THE PUBLIC FUNDING OF SPORT AND A LEGACY FROM 2012

31 10 2010

One of my recent blogs which looked at the likely cut in the public (exchequer) funding to sport following the Comprehensive Spending Review (CSR) was picked up and published on a number of sites drawing some interesting comments.

Many of these comments caught me a little off guard as they centred on a school of thought which, I will be honest, had never occurred to me; sport should not be funded from the public purse at all. Interestingly, this thought came from people involved in sport not a gang of anti sporting couch potatoes!

I don’t intend to discuss whether sport should or should not be publicly funded in this blog. Instead what I would like to do, is suggest to those involved in sport but not supporting public funding of sport that they are confusing public funding of sport with Government funding of sport and to further suggest that without public funding, sport as we know it in the UK would very rapidly disappear!

Sport at its most basic level relies heavily on public funding. Imagine Sunday morning football without the local

Park football would suffer greatly without public funding

 authority making space available, marking out and looking after pitches up and down the country. Imagine taking the family for a swim without access to a publicly funded, local authority swimming pool.

From athletics tracks to general use sports halls, grass-roots sport in this country simply could not happen without funding provided by local authorities to build, manage, maintain and staff facilities. I would go as far as to suggest that without public funding of sport we would have very little meaningful sport at all in this country. And before anyone tries to distance elite sport from grass-roots sport, less sport at the bottom end will inevitably lead to a lessening of people coming through to the elite end.

To me, the important question that arises from the comments mentioned above is not whether we fund sport but how we fund sport?

The previous Government, its Quangos and many employees of Quango funded bodies have, for the last decade, banded around the word ‘sustainable’ in association with funding to the point it has almost lost all meaning. Funding was channelled towards using sport as a tool to achieve political objectives with a seemingly endless stream of initiatives coming and going; every single one of them apparently ‘sustainable’.

However, it is perhaps worth reminding ourselves that despite the millions ‘invested’ by Government in sport of the last few years, the nation’s biggest investor in sport remains the local authorities who are also the nation’s biggest provider of sporting facilities.

Yet, unlike many European countries, there is no statutory requirement for local authorities to provide any support for sport whether funding, facility, sports development or any other. And in the light of cuts following the CSR, the logical place for many local authorities to make savings will be by cutting those services with no statutory requirement for their provision.

Which brings me to the title for this article; ‘The Public Funding of Sport and a Legacy from 2012.’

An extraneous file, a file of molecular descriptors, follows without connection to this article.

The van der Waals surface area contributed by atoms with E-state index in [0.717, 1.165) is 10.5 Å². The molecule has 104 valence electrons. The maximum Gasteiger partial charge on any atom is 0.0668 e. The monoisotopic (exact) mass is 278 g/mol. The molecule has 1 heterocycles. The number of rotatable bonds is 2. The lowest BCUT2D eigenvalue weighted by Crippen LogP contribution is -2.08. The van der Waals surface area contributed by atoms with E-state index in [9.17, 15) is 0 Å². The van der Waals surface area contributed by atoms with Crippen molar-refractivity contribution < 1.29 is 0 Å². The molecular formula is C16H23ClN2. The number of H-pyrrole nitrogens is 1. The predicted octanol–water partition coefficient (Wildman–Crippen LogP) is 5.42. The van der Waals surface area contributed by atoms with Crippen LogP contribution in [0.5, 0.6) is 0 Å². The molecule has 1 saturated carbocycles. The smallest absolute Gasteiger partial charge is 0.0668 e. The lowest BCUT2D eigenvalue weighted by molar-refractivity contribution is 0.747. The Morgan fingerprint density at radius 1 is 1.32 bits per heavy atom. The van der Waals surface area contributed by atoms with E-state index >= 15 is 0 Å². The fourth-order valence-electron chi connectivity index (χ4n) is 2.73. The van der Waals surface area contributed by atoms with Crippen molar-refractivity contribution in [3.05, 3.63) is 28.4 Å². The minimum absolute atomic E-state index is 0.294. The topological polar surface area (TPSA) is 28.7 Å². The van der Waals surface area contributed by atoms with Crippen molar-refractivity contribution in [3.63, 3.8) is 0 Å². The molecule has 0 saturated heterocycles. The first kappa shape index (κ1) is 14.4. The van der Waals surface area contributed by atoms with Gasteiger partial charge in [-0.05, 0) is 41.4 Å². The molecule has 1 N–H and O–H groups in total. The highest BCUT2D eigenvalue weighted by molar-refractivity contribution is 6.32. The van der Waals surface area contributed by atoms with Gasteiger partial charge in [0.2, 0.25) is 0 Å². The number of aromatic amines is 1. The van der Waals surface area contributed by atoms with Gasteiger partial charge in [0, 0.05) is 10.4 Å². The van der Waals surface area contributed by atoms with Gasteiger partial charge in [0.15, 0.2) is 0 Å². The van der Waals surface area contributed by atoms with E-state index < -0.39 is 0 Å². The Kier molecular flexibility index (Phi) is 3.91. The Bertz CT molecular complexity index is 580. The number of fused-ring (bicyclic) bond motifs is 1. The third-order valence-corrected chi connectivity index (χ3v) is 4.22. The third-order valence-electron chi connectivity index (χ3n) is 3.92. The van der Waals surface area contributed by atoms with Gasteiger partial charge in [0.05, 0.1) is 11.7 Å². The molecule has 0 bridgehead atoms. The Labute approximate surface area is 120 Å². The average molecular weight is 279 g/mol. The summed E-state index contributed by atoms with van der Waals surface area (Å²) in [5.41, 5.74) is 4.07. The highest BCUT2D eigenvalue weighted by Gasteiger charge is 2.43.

If we are to safeguard the future of sport in this country, if we are to do it in a way that is about sport for sport’s sake not sport as political tool, if we are to do it in a way that is truly sustainable and if we are to leave a genuine lasting legacy from the hosting of the 2012 Olympic Games the Government need do only one thing – pass legislation making the provision of sporting facilities, the support of clubs with community roots and backing for the development of sport a statutory requirement of local authorities.

Such an action might not pump new money into sport but it would undoubtedly safeguard its future at grass-roots level.

© Jim Cowan, Cowan Global Limited, 2010

info@cowanglobal.net

Twitter @cowanglobal

 


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31 10 2010
john bicourt

Public funding through local council provision of facilities (as opposed to direct government funding of sports national governing bodies) should not be confused with a “2012 legacy.”

The “legacy” is a term banded about by Coe and co., promising something which is presented as wholly dependent upon the nation’s investment (from their taxes) in the 2012 £10billion Olympic Games.

But as you correctly point out, ‘the nation’s biggest investor in sport remains the local authorities who are also the nation’s biggest provider of sporting facilities’ and it is this more than London’s glittering two week sport’s carnival that will provide any real and sustained legacy, just as it always has and every other country has since they began local council sports facility provision.

10 11 2010
Bob Procter

Jim,

Your viewpoint is extremely valid.
As one whose business relies on securing private funding to deliver sports activities to schools the medium to long term dangers are obvious.
Local authorities have to a great extent done a fine job in many areas of the UK but the pressures being put on them and the cuts they are now having to deal with will lead to the inevitable I’m afraid.
Leisure & sporting facilities are a softer target for cost reductions and without legislation the provision of “sustainable” facilities will be diminished significantly.

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